She's moody, messy, opinionated. She stomps around and glowers a lot. She occasionally pauses to be sweet and deliver a hug. It's all so confusing as she brings a tornado of energy into the workplace, which happens to also be our home. I'm talking about Lucy, my newly minted middle-schooler. Yay, me.
I got to wondering one day recently about whether Lucy, who considers herself my executive vice president, might have qualities that would serve me well in my communications and public relations business -- or entrepreneurs in general. It's hard to fathom. But perhaps it pays to be overly dramatic? I turned to Michelle Icard, author of Middle School Makeover and a middle school adviser to teachers, students and parents, to see if there was anything to this idea. Turns out that entrepreneurs can learn a few things from their middle-schoolers or by imagining themselves back in their middle-school Reeboks.
1. Being passionate is a good thing.
In her book, which I've been quoting back to my husband and daughter, Icard explains that the big thing with middle-schoolers is that they think with the emotional part of their brain (amygdala) and not the critical thinking part (prefrontal cortex). Hello, mood swings. But passion is good. Remember, it's what drives a lot of entrepreneurs.
What ignited your middle school soul? Tap into it. For me, it was -- and still is -- writing. When my work doesn't include enough writing, it doesn't matter how much work I have or how well I'm doing bringing in business. I always have to find ways to incorporate writing into my life and work or I get pretty cranky.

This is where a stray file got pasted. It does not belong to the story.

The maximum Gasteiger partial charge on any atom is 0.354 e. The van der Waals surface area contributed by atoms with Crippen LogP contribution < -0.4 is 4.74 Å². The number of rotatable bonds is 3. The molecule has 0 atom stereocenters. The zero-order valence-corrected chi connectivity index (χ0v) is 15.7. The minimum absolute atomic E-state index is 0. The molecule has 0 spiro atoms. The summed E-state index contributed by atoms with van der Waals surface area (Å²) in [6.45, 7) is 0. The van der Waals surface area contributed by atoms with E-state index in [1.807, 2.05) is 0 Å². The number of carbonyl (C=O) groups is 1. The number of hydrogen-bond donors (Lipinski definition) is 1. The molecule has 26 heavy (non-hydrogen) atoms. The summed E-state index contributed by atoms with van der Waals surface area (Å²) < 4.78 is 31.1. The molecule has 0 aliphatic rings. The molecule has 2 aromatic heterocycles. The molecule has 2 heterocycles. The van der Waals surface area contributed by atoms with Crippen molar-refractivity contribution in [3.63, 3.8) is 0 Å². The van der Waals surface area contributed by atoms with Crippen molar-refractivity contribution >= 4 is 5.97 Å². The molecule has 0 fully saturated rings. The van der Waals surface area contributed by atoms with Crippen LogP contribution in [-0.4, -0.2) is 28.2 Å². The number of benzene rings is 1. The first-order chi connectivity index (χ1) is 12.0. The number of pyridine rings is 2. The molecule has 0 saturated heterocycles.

Icard said we adults often push aside our passions, because saying things like "I just want to make muffins" sounds so Pollyanna. But some people do get paid to bake muffins, so ignite your intellectual curiosity and in the words of Irene Cara, take your passion and make it happen.
2. Being impulsive and taking risks are also good. Scary, but good.
Middle-schoolers are also known to be impulsive and prone to taking risks. It's that whole not working with a fully formed brain thing again. I know this is coming with Lucy, and pray that I'm ready. Professionally speaking, takings risks can be key to making more money, advancing the corporate ladder or finding happiness in unexpected places.
I wouldn't call myself a risk taker, but there have been some chances I've taken that have made my life richer in all sorts of ways. As a senior in college, I turned down my first job offer -- and a more lucrative one at that -- for the chance to live in an entirely new-to-me part of the country. Before I had kids, I ziplined with my husband in Costa Rica. In 2016, I left a well-paying corporate job to start my own business from scratch. No regrets. Not one.
I won't say I'm looking forward to the risks Lucy or her younger sister Penny take as middle-schoolers, but I'm going to try to remember it's important for them now developmentally -- and in life. I hope they won't be afraid to take risks and that they never feel stuck.
Icard said one good way that middle-schoolers take risks -- and where working adults can take note -- is around their brand. For kids, it's all in how they dress and present themselves to the world, and I've already noticed this with Lucy. Icard suggests grown-up entrepreneurs consider their brands. Maybe get out there with a blog, new headshot, public speaking engagement or networking group.
"We might be inclined to say `This is who I am; I have always done it this way,' whereas a middle-schooler will say `That's how I used to do things. Check me out now.'"